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etaadmin

join:2002-01-17
Dallas, TX
kudos:1
reply to djrobx

Re: Timewarner doesn't care about me UPDATE FIXED IT

said by djrobx:

The signal level immediately from the node is always high so the node will be a able to feed everyone to the end of the trunk. So to achieve the 'target' level for the first customer in the line (people closer to the node) a high level attenuation tap should be used but this attenuation is not unidirectional (upstream and downstream) it affects both signals the same way so the modem to compensate for the added attenuation it has to increase its power output (upstream).

I had to think about this one. At first I thought attenuation being equal it wouldn't matter. Either you have attenuation from cable length, or you have artificial attenuation added from a high value tap.

Then I realized that cable-length attenuation impacts higher frequencies (where the downstreams are) more than low frequencies (where the upstreams are).

»www.w4rp.com/ref/coax.html

That means if attenuation is added to each tap that "targets", say, 0db at 500mhz, the upstream will skew stronger (lower modem output levels needed) as you go further away from the amp/node.

I had to think about this one too But there is another variable that we havent taken into consideration and that is the variable gain in the receiver (downstream) This number can take any value (gain) between -15 to +15 dBmV. I don't work in the cable industry so I don't know the details but from my experience I would extrapolate this sub-system as some sort of AGC (automatic gain control) ... well sort of.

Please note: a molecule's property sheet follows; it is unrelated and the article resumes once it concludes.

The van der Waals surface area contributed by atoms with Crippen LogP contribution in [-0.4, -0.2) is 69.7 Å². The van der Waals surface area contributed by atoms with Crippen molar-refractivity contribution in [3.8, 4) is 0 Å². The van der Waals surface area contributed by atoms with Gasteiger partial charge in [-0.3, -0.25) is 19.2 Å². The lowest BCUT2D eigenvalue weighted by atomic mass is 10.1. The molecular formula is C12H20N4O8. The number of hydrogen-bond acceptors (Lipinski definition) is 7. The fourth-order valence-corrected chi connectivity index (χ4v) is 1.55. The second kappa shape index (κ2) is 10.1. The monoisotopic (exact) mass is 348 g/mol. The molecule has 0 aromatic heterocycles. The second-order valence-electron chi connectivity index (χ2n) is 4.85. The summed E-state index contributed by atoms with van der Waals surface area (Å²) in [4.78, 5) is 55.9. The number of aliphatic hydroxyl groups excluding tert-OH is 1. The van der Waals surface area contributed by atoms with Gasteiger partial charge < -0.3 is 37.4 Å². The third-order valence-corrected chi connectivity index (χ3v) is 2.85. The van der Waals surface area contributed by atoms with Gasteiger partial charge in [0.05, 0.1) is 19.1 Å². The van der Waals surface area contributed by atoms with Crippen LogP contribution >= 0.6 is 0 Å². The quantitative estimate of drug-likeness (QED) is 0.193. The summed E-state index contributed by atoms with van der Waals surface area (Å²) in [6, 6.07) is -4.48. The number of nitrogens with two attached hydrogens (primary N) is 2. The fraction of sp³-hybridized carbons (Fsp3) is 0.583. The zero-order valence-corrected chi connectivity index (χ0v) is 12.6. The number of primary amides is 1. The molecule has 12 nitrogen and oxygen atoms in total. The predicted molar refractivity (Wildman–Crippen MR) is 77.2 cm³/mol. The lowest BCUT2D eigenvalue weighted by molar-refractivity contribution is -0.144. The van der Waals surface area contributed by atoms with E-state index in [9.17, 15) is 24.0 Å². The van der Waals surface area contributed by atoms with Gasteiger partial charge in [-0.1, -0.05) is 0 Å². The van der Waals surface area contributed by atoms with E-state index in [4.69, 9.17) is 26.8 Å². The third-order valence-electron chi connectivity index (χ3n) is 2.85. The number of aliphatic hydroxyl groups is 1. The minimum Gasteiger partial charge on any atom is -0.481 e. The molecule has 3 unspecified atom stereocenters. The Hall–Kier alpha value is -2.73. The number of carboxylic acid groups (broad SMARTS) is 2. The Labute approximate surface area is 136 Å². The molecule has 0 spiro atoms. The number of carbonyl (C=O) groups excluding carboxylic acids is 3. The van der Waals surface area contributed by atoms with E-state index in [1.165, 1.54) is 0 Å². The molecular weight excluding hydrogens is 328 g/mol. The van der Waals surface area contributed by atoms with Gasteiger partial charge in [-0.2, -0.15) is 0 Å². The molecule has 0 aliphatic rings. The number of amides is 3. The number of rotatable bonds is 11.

The optimum value for the 'operating level range' as some motorola documents call it is 0dBmV, this means (to me) that the modem can compensate better in case the signal is too strong or too weak. The 'operating level range' can fine tune the receiver's gain in case the tap value is not an exact match. I'm sure taps come in standard values »www.taiwantrade.com.tw/tcc/produ···S/198003

quote:
Tap values available:11dB to 35dB in 3dB steps

So if a cable guy needed a 12.5db tap he would have to choose a 11db or a 14db tap. Unmatched taps could influence upstream power output too.

Another thing, the cable types used in comercial and HAM radio like in Richard's site (the link that you posted) are not the same used by CATV. I don't know the specifics or the type of cable but from what I've seen it looks like a ~1 inch in diameter hardline type of cable with a thick ~1/8 in. aluminum jacket. »www.therfc.com/hardline.htm I'm sure that this type of cable has a much better RF characteristics and lower attenuation than those used in HAM radio.